Transport across Hong Kong has been brought to a standstill and more than 150 flights out of the city have been cancelled due to a city-wide strike, as protesters and residents engaged in mass civil disobedience.

Almost 100 outbound and 100 inbound flights were cancelled at Hong Kong on Monday, due to the strike, with Hong Kong airport posting a warning that “potential circumstances on Monday, 5 August might affect airport operation” and advising passengers to check with their airlines before heading to the airport. Protesters also blocked key roads and trains, as shops and businesses shuttered for the day.

Related: Hong Kong protesters use flashmob tactics to evade police

At Lai King station, dozens of young people in black and masks have been blocking the trains to central and HK since 7:30am. Some passengers blamed them for stopping them for work. A middle aged man in blue pushed a protestor off the train which caused chaos #antiELAB pic.twitter.com/h7QmTRyySv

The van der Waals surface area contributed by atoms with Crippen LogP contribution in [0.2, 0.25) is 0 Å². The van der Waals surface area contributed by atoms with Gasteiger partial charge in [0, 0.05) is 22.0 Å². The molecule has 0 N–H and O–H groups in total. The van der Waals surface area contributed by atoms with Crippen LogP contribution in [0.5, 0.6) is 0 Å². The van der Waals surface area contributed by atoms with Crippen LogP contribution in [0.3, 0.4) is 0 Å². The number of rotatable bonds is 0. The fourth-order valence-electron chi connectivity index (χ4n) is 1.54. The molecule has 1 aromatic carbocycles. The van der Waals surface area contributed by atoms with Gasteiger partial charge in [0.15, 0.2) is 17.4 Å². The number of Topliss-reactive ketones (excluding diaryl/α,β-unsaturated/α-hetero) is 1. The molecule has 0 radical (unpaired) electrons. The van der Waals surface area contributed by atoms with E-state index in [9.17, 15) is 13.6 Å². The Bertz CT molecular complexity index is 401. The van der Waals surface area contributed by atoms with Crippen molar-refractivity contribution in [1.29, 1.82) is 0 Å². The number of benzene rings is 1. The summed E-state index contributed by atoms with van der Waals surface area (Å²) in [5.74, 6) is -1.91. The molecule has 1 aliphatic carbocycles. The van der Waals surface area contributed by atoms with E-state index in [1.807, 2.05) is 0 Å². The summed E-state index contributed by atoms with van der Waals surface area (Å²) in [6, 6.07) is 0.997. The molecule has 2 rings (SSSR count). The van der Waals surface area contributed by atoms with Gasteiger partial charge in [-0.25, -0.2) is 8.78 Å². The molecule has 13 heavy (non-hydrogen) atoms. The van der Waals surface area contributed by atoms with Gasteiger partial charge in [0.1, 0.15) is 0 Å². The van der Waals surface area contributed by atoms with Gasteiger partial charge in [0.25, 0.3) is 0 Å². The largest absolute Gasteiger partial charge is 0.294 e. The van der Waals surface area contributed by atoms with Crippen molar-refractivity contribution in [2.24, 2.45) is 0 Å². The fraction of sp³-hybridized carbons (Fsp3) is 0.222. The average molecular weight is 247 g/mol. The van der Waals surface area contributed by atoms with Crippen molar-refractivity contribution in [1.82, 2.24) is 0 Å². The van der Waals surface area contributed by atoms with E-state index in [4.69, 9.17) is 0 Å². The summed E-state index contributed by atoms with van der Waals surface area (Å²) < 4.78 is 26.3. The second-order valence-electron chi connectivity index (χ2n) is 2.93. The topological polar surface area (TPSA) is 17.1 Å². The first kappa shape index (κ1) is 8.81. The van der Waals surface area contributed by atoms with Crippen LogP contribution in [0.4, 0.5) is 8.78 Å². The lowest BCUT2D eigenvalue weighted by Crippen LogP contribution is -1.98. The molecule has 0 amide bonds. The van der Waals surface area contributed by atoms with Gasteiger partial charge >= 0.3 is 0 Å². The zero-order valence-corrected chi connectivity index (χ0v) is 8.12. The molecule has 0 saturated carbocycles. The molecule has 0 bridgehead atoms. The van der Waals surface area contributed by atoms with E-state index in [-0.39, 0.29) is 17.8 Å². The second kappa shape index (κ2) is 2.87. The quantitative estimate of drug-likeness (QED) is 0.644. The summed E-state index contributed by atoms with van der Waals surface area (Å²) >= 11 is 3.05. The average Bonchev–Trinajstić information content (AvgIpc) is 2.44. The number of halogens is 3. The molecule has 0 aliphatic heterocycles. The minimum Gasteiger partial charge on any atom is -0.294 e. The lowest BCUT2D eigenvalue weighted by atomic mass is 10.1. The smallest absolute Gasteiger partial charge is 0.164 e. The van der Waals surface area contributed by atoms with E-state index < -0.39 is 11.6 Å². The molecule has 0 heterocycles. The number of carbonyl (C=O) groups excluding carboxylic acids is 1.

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Hong Kong protesters return to streets a day after violent clashes

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Thousands march in Tseung Kwan O area as separate rally is held in Western district

Protesters have taken to the streets of Hong Kong for another round of mass anti-government demonstrations as political unrest continues to roil the city.

Less than 24 hours after violent clashes between protesters and police, thousands of residents marched in the town of Tseung Kwan O in Hong Kong’s New Territories on Sunday. Later, protesters streamed towards a separate rally in the Western district, close to China’s liaison office in the city, which has been a target of demonstrators.

Why are people protesting?

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Anti-fascist activists clash with Tommy Robinson supporters in London

The Guardian | Protest -

Stand Up to Racism says rising bigotry at the top of society is emboldening the far right